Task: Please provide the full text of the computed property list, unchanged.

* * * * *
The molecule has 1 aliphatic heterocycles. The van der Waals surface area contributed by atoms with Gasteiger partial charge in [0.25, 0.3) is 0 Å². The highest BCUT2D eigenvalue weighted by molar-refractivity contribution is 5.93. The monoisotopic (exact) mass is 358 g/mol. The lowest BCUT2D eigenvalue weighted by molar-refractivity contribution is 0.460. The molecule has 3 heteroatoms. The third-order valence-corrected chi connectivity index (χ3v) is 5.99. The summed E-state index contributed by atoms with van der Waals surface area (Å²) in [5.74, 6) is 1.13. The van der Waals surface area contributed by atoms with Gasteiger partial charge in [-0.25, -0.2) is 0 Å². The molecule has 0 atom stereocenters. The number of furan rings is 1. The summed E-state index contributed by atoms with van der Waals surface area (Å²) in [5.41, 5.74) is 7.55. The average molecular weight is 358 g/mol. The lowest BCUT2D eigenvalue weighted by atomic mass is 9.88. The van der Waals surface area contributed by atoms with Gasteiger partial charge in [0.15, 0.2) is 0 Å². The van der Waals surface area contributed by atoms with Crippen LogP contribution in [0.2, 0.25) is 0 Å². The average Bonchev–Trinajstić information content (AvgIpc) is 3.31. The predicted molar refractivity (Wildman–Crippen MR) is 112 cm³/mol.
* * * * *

The molecule has 1 aliphatic heterocycles. The van der Waals surface area contributed by atoms with Gasteiger partial charge in [0.25, 0.3) is 0 Å². The highest BCUT2D eigenvalue weighted by molar-refractivity contribution is 5.93. The monoisotopic (exact) mass is 358 g/mol. The lowest BCUT2D eigenvalue weighted by molar-refractivity contribution is 0.460. The molecule has 3 heteroatoms. The third-order valence-corrected chi connectivity index (χ3v) is 5.99. The summed E-state index contributed by atoms with van der Waals surface area (Å²) in [5.74, 6) is 1.13. The van der Waals surface area contributed by atoms with Gasteiger partial charge in [-0.25, -0.2) is 0 Å². The molecule has 0 atom stereocenters. The number of furan rings is 1. The summed E-state index contributed by atoms with van der Waals surface area (Å²) in [5.41, 5.74) is 7.55. The average molecular weight is 358 g/mol. The lowest BCUT2D eigenvalue weighted by atomic mass is 9.88. The van der Waals surface area contributed by atoms with Gasteiger partial charge in [0.15, 0.2) is 0 Å². The van der Waals surface area contributed by atoms with Crippen LogP contribution in [0.2, 0.25) is 0 Å². The average Bonchev–Trinajstić information content (AvgIpc) is 3.31. The predicted molar refractivity (Wildman–Crippen MR) is 112 cm³/mol.